Dr Billy Hastings, Chairman of Hastings Hotels speaking at the launch of the event in Monday in the Slieve Donard Hotel, added, ‘The vision of the Belfast & Co. Down Railway to secure the most beautiful piece of land in Ireland, in the Newcastle Bay area, overlooking St John’s lighthouse and beneath the shadow of the Mountains of Mourne and helping build the Royal Co Down Golf Club was inspirational.

He continues, ‘I admire the strength of character of the BCDR to design and build the finest hotel in Ireland at that time, and to set brand new standards for the hotel industry. The vision and leadership in developing that which was constructed 110 years still commands the respect of the travelling public and retains its position as the premier resort and spa in the Island of Ireland. ‘

Dr. Hastings added, ‘The volunteers of the Downpatrick & County Down Railway have dedicated themselves to keeping this legacy alive, and we have always had a great partnership and I congratulate them on their celebrations this month.’

Work is also progressing in Downpatrick Station for a permanent exhibition on the BCDR, and there are also plans for a special 150th Anniversary book of photographs of the railway around Downpatrick from the DCDR’s archive.

Standing Room only on the Buses

The DCDR is grateful to Ulsterbus for allowing us to acquire enough seating to (eventually) fit out our Sligo, Leitrim and Northern Counties Railcar.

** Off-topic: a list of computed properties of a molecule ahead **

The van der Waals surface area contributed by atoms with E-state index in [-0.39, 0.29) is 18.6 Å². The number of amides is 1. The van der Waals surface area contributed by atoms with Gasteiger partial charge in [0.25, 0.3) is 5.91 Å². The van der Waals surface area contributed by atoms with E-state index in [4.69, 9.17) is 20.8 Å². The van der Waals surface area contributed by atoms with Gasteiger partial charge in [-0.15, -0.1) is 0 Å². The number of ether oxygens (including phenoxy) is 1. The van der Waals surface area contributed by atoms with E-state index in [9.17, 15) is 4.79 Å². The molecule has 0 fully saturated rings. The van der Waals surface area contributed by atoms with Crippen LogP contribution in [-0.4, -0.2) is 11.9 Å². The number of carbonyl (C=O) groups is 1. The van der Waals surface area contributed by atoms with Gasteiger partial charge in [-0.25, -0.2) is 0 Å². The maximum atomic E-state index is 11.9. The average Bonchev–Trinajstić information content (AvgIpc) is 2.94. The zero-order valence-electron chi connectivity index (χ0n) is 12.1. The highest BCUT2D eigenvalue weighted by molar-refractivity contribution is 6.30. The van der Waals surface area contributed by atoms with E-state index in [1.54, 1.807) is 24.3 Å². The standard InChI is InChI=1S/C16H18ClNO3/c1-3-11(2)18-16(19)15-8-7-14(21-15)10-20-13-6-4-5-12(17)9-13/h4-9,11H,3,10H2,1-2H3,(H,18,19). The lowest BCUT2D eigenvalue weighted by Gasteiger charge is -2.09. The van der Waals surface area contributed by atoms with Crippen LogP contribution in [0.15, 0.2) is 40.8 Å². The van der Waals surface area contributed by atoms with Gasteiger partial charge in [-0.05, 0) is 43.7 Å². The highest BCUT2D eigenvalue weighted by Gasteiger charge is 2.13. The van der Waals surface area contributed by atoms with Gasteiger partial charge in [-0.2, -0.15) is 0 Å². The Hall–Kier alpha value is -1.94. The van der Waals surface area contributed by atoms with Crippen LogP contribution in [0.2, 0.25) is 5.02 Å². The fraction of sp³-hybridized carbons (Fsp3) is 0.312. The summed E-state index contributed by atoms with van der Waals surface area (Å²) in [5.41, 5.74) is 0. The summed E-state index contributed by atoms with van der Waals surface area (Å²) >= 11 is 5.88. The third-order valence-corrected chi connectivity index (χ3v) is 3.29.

The SLNCR vehicle, built in 1947, was fitted with seating that could hold three people on one side of the vehicle, and two on the opposing side (3+2 seating). However, during its years of deterioration only a few of the original seats remained inside the vehicle, and in poor condition.

Ulsterbus currently has a number of vehicles fitted with very similar seating in a number of their ageing “Tiger” buses, and we inquired if it would be possible to acquire enough seats to completely refit the vintage railcar when it undergoes restoration in the coming years. While this is not planned for at least another two years at the very least, due to the current maintenance schedule, the DCDR felt it prudent to acquire these seats before the last of the vehicles fitted with them were withdrawn and scrapped – which could very well be before restoration commences!

So Carriage and Wagon officer David Briggs mounted an expedition to reclaim the last amount of seats needed from a withdrawn vehicle (a ‘Tiger’, Fleet No 368 for those interested) at Ulsterbus’s Newtownabbey depot. We are grateful to Paddy Moss of Translink for helping arrange this.

As the bus is now withdrawn and shortly to be scrapped, we need not worry that there is now only standing room in it.